LOCKPORT - Timothy C. DePetris, the Niagara Falls businessman who admitted shooting his brother-in-law in an unsuccessful attempt to kill him and then allegedly tried to hire a hitman to finish the job, will receive a new court-appointed lawyer who may work on DePetris’ desire to withdraw his guilty plea.
Niagara County Judge Sara Sheldon Farkas said she will choose an attorney to take over the case in the next few days.
That became necessary after the county Public Defender’s and Conflict Defender’s offices both said they had conflicts of interest that barred them from representing DePetris.
Farkas formally relieved DePetris’ private attorney, E. Earl Key, from the case. Key said April 2 he didn’t approve of attempts to back out of the plea deal. Key sent a colleague, Ann Nichols, to court today to handle the appearance.
Public Defender David J. Farrugia said his office faced a conflict because DePetris is going through a divorce, and one of the part-time assistant public defenders is representing DePetris’ wife in the divorce action.
Farkas said the Conflict Defender’s Office is out of the picture because two of its members are friends of the DePetris family, which includes the shooting victim.
DePetris was charged with firing three shots at his brother-in-law, Sandro Viola, March 26, 2013, at the latter’s business, Integrated Controls USA. DePetris and another man went to the Hyde Park Boulevard plant posing as pizza delivery men.
Viola, now 57, was shot once in the right shoulder. Two other shots missed him.
DePetris, now 45, was arrested four days later when Niagara Falls detective Patrick Stack followed a pickup truck from the parking lot of the Seneca Niagara Casino into a residential neighborhood, and pulled it over after the driver stopped to carry out what looked like a drug deal.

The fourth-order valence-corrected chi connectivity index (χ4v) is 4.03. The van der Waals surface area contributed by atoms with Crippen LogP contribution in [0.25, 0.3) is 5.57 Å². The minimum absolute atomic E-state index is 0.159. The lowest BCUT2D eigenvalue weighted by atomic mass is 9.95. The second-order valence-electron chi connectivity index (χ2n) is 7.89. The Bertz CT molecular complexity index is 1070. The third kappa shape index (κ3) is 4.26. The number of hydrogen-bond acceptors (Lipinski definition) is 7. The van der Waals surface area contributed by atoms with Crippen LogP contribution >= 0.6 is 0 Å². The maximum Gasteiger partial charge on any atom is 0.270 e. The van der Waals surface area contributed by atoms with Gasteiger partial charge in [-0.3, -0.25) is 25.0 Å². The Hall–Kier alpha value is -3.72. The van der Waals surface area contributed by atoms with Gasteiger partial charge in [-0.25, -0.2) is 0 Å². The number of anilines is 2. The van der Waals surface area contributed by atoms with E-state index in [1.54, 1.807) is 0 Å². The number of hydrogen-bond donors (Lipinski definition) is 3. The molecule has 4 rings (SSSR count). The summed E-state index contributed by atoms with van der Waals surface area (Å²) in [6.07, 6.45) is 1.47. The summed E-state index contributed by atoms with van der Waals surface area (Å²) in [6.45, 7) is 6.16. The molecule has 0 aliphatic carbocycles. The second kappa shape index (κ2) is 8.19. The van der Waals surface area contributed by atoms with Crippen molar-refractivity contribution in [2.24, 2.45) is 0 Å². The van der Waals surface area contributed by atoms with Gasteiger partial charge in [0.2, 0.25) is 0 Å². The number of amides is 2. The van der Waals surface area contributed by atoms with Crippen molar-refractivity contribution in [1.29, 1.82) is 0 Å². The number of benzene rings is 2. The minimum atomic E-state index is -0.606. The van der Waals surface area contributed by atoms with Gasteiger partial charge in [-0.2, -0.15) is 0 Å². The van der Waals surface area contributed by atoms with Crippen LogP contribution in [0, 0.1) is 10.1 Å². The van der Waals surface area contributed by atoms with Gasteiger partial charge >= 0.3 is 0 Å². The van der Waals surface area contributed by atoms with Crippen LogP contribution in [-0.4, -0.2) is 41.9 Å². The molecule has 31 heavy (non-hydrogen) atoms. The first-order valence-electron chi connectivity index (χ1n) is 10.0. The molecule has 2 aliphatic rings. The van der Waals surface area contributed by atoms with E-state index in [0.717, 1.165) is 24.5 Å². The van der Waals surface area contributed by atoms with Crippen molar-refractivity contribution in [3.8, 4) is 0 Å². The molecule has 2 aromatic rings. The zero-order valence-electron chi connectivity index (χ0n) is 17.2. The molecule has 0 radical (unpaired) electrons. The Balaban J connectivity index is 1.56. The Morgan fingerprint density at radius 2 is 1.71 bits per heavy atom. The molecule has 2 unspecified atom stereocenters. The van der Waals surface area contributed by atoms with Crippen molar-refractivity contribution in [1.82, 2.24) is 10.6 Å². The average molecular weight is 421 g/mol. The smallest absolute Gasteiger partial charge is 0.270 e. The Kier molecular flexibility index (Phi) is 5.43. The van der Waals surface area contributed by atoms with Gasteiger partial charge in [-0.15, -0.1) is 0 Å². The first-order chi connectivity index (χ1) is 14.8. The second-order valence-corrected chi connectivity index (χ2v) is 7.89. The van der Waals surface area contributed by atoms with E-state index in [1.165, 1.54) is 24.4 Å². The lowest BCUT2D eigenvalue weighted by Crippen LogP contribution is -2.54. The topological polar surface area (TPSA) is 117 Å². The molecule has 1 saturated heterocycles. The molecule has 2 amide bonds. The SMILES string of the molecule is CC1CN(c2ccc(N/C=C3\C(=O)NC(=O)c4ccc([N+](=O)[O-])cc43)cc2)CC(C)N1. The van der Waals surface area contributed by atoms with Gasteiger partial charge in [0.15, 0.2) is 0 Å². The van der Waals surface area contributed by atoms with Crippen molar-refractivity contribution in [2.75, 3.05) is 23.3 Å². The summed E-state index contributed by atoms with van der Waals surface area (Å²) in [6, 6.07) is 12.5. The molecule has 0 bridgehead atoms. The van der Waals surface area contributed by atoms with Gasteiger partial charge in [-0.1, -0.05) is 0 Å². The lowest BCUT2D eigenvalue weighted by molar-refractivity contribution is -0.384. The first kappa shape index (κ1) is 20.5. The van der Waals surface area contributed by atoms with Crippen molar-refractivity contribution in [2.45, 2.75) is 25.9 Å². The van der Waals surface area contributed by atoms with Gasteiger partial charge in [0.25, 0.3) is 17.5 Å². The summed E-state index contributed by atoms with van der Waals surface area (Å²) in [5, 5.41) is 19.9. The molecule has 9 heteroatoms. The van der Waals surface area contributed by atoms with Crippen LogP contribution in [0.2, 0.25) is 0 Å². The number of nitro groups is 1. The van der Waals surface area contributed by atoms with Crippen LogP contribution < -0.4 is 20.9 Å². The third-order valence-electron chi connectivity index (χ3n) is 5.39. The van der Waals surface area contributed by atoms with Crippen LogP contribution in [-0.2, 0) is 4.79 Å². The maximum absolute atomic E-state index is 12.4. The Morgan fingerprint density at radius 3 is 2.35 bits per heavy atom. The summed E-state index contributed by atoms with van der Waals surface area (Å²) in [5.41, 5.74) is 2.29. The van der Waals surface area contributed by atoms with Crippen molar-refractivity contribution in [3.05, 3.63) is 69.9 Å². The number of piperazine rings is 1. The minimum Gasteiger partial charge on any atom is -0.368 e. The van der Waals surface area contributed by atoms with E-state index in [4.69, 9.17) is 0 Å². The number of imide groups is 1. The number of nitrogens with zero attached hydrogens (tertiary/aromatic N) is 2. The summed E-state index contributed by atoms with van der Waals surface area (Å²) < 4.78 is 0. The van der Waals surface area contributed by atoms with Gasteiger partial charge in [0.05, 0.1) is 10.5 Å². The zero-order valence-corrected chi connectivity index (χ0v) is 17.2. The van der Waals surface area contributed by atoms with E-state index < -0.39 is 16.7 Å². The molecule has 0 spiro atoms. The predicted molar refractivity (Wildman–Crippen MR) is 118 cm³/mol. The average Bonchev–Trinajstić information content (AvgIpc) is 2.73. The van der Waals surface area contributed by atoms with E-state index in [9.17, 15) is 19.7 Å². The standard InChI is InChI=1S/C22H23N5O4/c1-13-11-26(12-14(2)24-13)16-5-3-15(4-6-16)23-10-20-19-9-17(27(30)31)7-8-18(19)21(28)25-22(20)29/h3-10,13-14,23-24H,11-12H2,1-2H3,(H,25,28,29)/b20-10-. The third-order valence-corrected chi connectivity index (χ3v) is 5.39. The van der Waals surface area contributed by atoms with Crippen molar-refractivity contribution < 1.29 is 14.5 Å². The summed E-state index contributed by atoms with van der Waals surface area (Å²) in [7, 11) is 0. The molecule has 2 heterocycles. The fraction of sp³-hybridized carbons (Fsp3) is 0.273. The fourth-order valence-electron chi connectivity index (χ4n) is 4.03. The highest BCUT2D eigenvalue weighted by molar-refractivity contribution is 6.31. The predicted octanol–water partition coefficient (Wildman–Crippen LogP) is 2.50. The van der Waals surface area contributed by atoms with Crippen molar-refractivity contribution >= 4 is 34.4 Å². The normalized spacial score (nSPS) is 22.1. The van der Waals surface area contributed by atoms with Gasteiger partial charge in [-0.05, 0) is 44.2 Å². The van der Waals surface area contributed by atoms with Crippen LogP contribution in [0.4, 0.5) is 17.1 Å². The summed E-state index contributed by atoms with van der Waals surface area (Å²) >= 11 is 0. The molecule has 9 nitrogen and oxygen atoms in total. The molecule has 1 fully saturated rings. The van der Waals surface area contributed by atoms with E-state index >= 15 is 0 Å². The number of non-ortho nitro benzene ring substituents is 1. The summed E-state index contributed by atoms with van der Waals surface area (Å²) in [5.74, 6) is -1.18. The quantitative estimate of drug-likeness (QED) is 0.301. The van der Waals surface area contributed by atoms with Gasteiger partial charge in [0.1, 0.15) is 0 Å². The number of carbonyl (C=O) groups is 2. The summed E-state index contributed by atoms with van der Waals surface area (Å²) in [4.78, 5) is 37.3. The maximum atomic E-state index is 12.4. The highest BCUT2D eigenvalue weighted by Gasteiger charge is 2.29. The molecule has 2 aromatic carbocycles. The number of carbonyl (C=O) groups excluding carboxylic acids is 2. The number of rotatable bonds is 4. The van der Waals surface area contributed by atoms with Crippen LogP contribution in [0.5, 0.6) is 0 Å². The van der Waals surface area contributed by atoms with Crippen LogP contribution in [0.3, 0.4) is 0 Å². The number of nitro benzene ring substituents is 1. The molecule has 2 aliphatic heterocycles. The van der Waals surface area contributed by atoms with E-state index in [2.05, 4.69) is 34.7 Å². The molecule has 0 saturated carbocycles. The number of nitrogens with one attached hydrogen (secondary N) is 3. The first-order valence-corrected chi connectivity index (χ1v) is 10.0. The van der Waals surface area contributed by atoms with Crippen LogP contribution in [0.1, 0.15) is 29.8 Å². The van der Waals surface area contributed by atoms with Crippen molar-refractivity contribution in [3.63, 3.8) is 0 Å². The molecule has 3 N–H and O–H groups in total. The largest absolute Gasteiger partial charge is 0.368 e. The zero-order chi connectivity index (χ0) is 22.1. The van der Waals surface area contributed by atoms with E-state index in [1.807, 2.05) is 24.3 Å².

DePetris, the passenger, was found wearing a handgun from a homemade holster around his neck. The truck also contained an assault rifle and 16 magazines of ammunition. About 200 bullets were seized. DePetris was at first charged with violating New York’s SAFE Act, but those charges were dismissed on a legal technicality.
DePetris pleaded guilty to attempted second-degree murder, first-degree assault, first-degree criminal use of a firearm, three counts of second-degree criminal possession of a weapon and one count of second-degree criminal trespass.In exchange for the plea, a second indictment was dismissed, regarding attempts to hire a hitman, based on recorded telephone calls from the Niagara County Jail and information from an inmate turned informant. It could have added another 25 years to DePetris’ sentence. He faces a 25-year maximum on the attempted murder plea.
DePetris was a member of the high-rolling Chairman’s Club at the Niagara Falls casino, and Key previously said the defendant lost more than $1 million gambling there. email: firstname.lastname@example.org